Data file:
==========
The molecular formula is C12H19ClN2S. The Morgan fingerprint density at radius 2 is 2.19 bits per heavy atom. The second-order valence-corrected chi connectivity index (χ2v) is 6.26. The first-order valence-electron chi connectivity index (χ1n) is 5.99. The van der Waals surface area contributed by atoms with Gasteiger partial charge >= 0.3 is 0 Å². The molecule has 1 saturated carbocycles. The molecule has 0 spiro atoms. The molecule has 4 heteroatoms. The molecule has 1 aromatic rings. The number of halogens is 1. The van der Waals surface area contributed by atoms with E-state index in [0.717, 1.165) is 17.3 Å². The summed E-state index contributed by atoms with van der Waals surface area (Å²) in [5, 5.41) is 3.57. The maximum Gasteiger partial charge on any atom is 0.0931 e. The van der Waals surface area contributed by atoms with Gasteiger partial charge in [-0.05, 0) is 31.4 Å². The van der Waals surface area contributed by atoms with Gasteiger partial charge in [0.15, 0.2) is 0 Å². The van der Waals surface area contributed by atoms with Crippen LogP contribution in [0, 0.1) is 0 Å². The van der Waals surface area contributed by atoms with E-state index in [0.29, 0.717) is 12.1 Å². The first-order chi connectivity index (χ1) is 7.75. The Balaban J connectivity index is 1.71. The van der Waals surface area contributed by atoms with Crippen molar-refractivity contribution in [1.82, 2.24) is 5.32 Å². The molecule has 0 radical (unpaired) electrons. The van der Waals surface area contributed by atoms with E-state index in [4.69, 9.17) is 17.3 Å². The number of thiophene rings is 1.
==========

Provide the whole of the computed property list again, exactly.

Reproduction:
The molecular formula is C12H19ClN2S. The Morgan fingerprint density at radius 2 is 2.19 bits per heavy atom. The second-order valence-corrected chi connectivity index (χ2v) is 6.26. The first-order valence-electron chi connectivity index (χ1n) is 5.99. The van der Waals surface area contributed by atoms with Gasteiger partial charge >= 0.3 is 0 Å². The molecule has 1 saturated carbocycles. The molecule has 0 spiro atoms. The molecule has 4 heteroatoms. The molecule has 1 aromatic rings. The number of halogens is 1. The van der Waals surface area contributed by atoms with E-state index in [0.717, 1.165) is 17.3 Å². The summed E-state index contributed by atoms with van der Waals surface area (Å²) in [5, 5.41) is 3.57. The maximum Gasteiger partial charge on any atom is 0.0931 e. The van der Waals surface area contributed by atoms with Gasteiger partial charge in [-0.05, 0) is 31.4 Å². The van der Waals surface area contributed by atoms with Gasteiger partial charge in [0.15, 0.2) is 0 Å². The van der Waals surface area contributed by atoms with Crippen LogP contribution in [0, 0.1) is 0 Å². The van der Waals surface area contributed by atoms with E-state index in [0.29, 0.717) is 12.1 Å². The first-order chi connectivity index (χ1) is 7.75. The Balaban J connectivity index is 1.71. The van der Waals surface area contributed by atoms with Crippen molar-refractivity contribution in [1.82, 2.24) is 5.32 Å². The molecule has 0 radical (unpaired) electrons. The van der Waals surface area contributed by atoms with E-state index in [4.69, 9.17) is 17.3 Å². The number of thiophene rings is 1.